Protesters running a campaign to win all British expat state pensioners annual increases in line with the rise in the cost of living want the UK suspended from the Commonwealth until the government agrees with their demands.
Pensioners living in many countries are paid the state pension at a fix rate determined by the first payment made when they retired.
Some pensioners aged in their 90s are picking up just £17 a week, while pensioners of the same age in other countries are paid the full rate of £110 a week.
The full pension is only paid in countries in the European Economic Area (EEA), which covers the European Union and a few other nations like Iceland and Switzerland; or nations that have an agreement with the UK, like the USA.
Many Commonwealth countries that are favourite retirement destinations are outside the EEA and do not have a bilateral agreement – these include Canada, Australia and New Zealand.
Hiding behind the law
Official figures suggest around 500,000 state pensioners do not receive index-linking to inflation-proof their pensions.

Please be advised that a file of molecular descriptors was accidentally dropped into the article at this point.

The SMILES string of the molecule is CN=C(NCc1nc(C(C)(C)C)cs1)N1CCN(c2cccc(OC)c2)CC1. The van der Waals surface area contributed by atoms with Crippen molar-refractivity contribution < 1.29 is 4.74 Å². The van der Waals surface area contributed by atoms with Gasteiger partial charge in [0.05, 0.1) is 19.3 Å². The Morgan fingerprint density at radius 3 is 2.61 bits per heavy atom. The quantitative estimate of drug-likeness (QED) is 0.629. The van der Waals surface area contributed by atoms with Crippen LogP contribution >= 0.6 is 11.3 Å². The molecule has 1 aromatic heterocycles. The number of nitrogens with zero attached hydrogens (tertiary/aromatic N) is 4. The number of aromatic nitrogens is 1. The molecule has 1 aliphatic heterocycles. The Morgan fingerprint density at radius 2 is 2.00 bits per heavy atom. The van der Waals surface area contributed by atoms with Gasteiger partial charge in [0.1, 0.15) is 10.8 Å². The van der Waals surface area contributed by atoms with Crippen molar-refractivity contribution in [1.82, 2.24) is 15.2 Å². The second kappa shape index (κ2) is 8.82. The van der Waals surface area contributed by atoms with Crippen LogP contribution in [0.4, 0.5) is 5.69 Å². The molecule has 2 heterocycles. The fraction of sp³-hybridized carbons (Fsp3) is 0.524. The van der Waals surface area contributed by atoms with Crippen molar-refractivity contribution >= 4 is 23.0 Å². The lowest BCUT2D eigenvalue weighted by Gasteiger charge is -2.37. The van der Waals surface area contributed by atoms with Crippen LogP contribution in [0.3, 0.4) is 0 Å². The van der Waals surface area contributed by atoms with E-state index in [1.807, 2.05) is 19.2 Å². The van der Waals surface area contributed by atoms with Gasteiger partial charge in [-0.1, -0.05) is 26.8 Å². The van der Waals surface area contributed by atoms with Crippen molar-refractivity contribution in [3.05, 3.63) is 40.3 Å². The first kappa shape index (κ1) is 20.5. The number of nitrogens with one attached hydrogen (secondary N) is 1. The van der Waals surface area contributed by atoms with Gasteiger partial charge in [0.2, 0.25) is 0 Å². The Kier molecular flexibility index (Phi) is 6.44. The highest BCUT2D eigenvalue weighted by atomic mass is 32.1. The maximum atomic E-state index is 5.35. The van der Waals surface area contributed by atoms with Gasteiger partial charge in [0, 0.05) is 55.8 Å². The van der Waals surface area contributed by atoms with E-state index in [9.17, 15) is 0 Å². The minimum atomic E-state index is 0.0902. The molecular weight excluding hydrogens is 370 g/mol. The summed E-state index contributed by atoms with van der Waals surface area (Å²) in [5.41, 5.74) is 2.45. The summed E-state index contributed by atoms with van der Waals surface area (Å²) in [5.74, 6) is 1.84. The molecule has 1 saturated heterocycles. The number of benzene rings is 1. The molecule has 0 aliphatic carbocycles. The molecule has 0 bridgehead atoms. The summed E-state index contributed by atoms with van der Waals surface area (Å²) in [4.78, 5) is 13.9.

The International Consortium of British Pensioners is co-ordinating action to try and win these pensioners extra money.
However, they failed to overturn the government decision in the European Courts of Justice and have no other legal recourse to follow.
“The government is hiding behind the law and won’t change. We say the law is out of date and does not reflect changes in people’s mobility,” said a spokesman.
“They were originally drafted after the Second World War when anyone emigrating to retire was considered wealthy. We want the Commonwealth countries to back us on this by suspending Britain’s membership until the matter is sorted out.”
Not only that, the government failed to tell thousands of pensioners that their incomes were not inflation-proofed when they retired – they only found out when the payment did not increase, explained the spokesman.
“The state pension is payable to anyone that qualified wherever they are in the world, but is only increased overseas if the UK has a legal obligation or reciprocal agreement. This has always been so, and anyone considering retirement overseas should take this into account when budgetting their finances,” said a Department of Work and Pensions spokesman (DWP).
Countries paying the index-linked state pension are listed on the DWP web site
Information about the International Consortium of British Pensioners is available from the group’s website